A total of 702 questionnaires were administered to the selected students. 577 (82.2%) completely filled questionnaires were returned. The analysis included 577 students (49.6% males and 50.4% females). There was no sex discrimination in the selection of study participants.

2.2. Ethical Considerations

Ethical/administrative clearance was obtained from the North West Regional Delegation of Public Health, Cameroon. Also, permission was obtained from establishment heads within each institution. All participants gave written informed consent before the study commenced.

3. Data Collection

3.1. Study Questionnaire

Data were collected (between January and April 2019) using a self-administered structured questionnaire by the principal investigator (G.M.M.T.), who met the students in their lecture rooms immediately after lectures. Before data collection, this instrument was pretested in a group of 24 students in a private institution of higher learning, which was not part of this study. This questionnaire was designed using previous reports [16, 17], and no validity tests were carried out. The questionnaire was divided into the following parts.

In the first part, the participants reported general information, which included age, gender, and department, and they responded to basic questions on hand washing.

The second part assessed hand washing knowledge using eight questions. The third part was on hand washing practices, and this aspect was assessed using 20 questions. The last part assessed hand washing skills of the study participants using 10 questions. The participant’s score of each aspect of hand washing (knowledge, practices, and skills) was calculated by dividing the score obtained by each study participant in that aspect by the number of questions and multiplying by a hundred. Furthermore, the participants were classified based on their scores of the different aspects of hand washing as follows: poor, average, and good after having scores of ≤49.9%, 50.0–69.9%, and ≥70.0%, respectively.

In this study, hand washing was considered as the mechanical process of washing hands with soap under running clean water [16].

3.2. Statistical Analysis

R version 3.4.1., which includes the “quantreg” package [18], was used to perform all statistical procedures. The Kolmogorov-Smirnov (K-S) test was used to assess the distribution of continuous variables. Also, a descriptive analysis of the study population was performed, and values were reported as frequencies and percentages. The comparison of proportions was carried out using the chi-square test, and the values were adjusted using the Bonferroni method. In addition, a comparison of median score of the different aspects of hand washing across groups was carried out using the Kruskal–Wallis test. After the unadjusted analysis, the differences in median score were further adjusted using multiple quantile regression analysis. In this regression analysis, the median score was modeled as dependent variable instead of the mean because the scores of the different aspects of hand washing (knowledge, practices, and skills) were not normally distributed. Furthermore, the results are easily understood because the regression coefficients reveal the difference in median score associated with each factor compared with a reference group. The model in the regression analysis was adjusted for design variables (institution and department) and also included all variables in the unadjusted analysis. The Powell Kernel approach was used to calculate the regression estimates of the median score and standard errors. A two-sided value <0.05 was considered significant.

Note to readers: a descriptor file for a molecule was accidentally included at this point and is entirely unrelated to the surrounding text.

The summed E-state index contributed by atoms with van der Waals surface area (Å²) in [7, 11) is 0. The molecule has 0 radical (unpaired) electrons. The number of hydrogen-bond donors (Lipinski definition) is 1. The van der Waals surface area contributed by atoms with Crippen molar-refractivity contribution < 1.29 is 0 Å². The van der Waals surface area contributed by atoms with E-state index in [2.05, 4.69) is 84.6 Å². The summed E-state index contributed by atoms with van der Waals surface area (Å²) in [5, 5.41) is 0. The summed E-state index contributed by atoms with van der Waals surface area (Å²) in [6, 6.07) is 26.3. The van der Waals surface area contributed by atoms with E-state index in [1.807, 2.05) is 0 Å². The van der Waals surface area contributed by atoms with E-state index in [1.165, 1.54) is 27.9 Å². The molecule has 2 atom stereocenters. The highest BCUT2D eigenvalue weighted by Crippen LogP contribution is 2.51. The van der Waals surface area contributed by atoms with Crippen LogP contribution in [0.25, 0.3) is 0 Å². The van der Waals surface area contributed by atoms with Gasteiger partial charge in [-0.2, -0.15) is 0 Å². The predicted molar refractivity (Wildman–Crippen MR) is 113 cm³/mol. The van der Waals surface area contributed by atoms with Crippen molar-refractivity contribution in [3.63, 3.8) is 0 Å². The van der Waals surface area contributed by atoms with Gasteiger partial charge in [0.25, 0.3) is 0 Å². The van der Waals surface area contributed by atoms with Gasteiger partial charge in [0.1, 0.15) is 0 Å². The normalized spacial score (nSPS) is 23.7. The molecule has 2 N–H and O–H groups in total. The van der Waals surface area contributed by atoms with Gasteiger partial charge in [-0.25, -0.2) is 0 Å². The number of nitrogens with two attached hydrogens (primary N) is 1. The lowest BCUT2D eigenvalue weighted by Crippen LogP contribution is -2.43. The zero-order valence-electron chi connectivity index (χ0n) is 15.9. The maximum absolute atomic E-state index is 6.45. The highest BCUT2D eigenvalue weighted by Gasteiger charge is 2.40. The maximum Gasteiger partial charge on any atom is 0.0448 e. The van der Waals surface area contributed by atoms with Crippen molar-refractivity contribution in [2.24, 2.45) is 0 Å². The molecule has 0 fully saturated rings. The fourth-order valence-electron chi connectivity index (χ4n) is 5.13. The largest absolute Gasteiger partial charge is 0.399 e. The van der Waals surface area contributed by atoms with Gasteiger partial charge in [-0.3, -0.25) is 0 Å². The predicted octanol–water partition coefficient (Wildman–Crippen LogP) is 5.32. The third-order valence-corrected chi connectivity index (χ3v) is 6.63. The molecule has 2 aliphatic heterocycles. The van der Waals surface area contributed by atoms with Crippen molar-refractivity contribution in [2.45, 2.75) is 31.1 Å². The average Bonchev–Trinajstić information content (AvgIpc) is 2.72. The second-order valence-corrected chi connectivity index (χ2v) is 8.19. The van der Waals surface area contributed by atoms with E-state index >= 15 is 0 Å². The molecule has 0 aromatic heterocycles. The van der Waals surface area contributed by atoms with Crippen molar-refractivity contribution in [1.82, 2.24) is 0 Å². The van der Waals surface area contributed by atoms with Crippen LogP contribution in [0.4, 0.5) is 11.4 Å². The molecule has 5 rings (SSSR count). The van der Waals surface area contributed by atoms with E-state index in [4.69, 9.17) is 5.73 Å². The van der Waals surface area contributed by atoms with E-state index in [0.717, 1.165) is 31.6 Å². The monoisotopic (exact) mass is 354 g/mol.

4. Results

A sample of 577 university students with a mean age of 21.8 ± 3.5 years was included in this study. Table 1 shows that more than half (56.7%) of the students wash their hands ≥6 times a day, with girls having a significantly higher proportion than boys (). Also, the prevalence of hand washing with soap and clean running water in the study population was 10.7%. In addition, 47.8% of the study participants indicated that the reason for skipping hand washing is forgetfulness. 1.9% and 75.2% of the study participants had good and poor hand washing practices scores, respectively.


VariablesGender
Male (N = 286)Female (N = 291)

Age (years)
 17–22172 (60.1)210 (72.2)
 23–2897 (33.9)72 (24.7)
 ≥2917 (5.9)9 (3.1)
Discipline
 Social/management sciences137 (47.9)152 (52.2)
 Science/engineering91 (31.8)59 (20.3)
 Medicine/nursing58 (20.3)80 (27.5)
Type of university
 Private164 (57.3)140 (48.1)
 Public122 (42.7)151 (51.9)
Frequency of hand wash per day
 ≤2 times11 (3.8)12 (4.1)
 3–5 times129 (45.1)98 (33.7)
 ≥6 times146 (51.1)a181 (62.3)a
Hand hygiene habits
 Hand washing with soap and clean water24 (8.4)38 (13.1)
 Hand washing with clean water only253 (88.5)237 (81.4)
 Use of alcohol hand sanitizers9 (3.1)16 (5.5)
Reasons for skipping hand washing
 Wash room is far51 (17.8)51 (17.5)
 Lack of clean running water57 (19.9)41 (14.1)
 Dirty wash room facilities55 (19.2)46 (15.8)
 Forgetting123 (43.0)153 (52.6)
Hand washing knowledge score
 Poor57 (19.9)59 (20.3)
 Average114 (39.9)106 (36.4)
 Good115 (40.2)126 (43.3)
Hand washing practices score
 Poor213 (74.5)221 (75.9)
 Average68 (23.8)64 (22.0)
 Good5 (1.7)6 (2.1)
Hand washing skills score
 Poor107 (37.4)99 (34.0)
 Average82 (28.7)75 (25.8)
 Good97 (33.9)117 (40.2)

a.

The median (min–max) hand washing knowledge, practices, and skills scores of the full sample were 62.5 (0.0–100), 21.3 (0.0–75.0), and 49.7 (0.0–100), respectively. The unadjusted analysis in Table 2 shows that older students (≥29 years) had significantly () lower median hand washing knowledge and practices scores when compared with the younger students (17–22 years). Also, the medical students (Medicine/Nursing) had a more than 10% increase in median hand washing knowledge score when compared with the rest of the study participants. However, they had a significantly lower () median hand washing practice score. There were no significant gender differences in median hand washing knowledge, practices, and skills scores (). In addition, there was a 36.9% difference in median hand washing practice score between students of the private university and those of the public university. Students who washed their hands ≥6 times a day had significantly higher median hand washing knowledge, practices, and skills scores () compared with those who wash their hands ≤2 times a day.